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THE POOR LITTLE TURKEY GIRL
All alone in a very old cottage near the border of a village lived a little girl who herded turkeys for a living. She was very, very poor. Her clothes were patched and tattered. Little was ever given to her except the food she lived on from day to day, and now and then a piece of old worn-out clothing.

But the child had a winning face and bright eyes. She had also a very loving disposition. She was always kind to the turkeys which she drove to and from the plains every day, giving to them the affection she longed for but which she herself never received from anyone. The turkeys loved their little mistress in return. They would come immediately 198at her call and they would go willingly anywhere she wished to send them.

One day as the little girl went along, driving her turkeys to the plains, she heard a great commotion in the village. She stopped to see the cause of the excitement and found it to be a herald who was proclaiming from the house top, “The great festival will take place in four days. Come youths and maidens. Come one, come all. Join in the Dance of the Sacred Bird!”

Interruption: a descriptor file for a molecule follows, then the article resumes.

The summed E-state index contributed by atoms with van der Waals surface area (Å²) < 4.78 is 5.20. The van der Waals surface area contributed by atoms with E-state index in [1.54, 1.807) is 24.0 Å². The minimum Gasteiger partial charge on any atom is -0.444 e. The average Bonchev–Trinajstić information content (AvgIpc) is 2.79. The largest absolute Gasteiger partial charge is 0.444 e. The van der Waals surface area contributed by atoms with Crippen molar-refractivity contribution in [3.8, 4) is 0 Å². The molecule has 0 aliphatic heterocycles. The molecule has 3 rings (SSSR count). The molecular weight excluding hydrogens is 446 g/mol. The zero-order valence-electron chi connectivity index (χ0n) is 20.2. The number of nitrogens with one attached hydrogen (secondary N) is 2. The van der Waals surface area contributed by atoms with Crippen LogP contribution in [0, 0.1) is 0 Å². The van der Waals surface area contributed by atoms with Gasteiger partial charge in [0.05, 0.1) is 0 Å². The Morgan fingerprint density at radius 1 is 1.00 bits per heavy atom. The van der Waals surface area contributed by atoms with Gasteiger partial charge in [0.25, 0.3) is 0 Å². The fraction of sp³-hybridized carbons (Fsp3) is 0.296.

Now this child had never been permitted to join in or even watch this great festivity of the people, and she longed with all her heart to see it.

“My dear turkeys, how I should love to watch this blessed festival, particularly the Dance of the Sacred Bird!” It was her custom to talk matters over with her turkeys, for they were the child’s only companions. She told them day after day of the wonderful festival that was to be, and how happy she would feel if she could join in the dance with the others. “But it is impossible, my beloved turkeys, ugly and ill-clad as I am,” she would say, when she saw the people of the village busy in cleaning their houses and preparing their clothes, laughing and talking as they made ready for the greatest holiday of the year.
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201The poor child never dreamed that her turkeys understood every word she said to them. But they did, and more.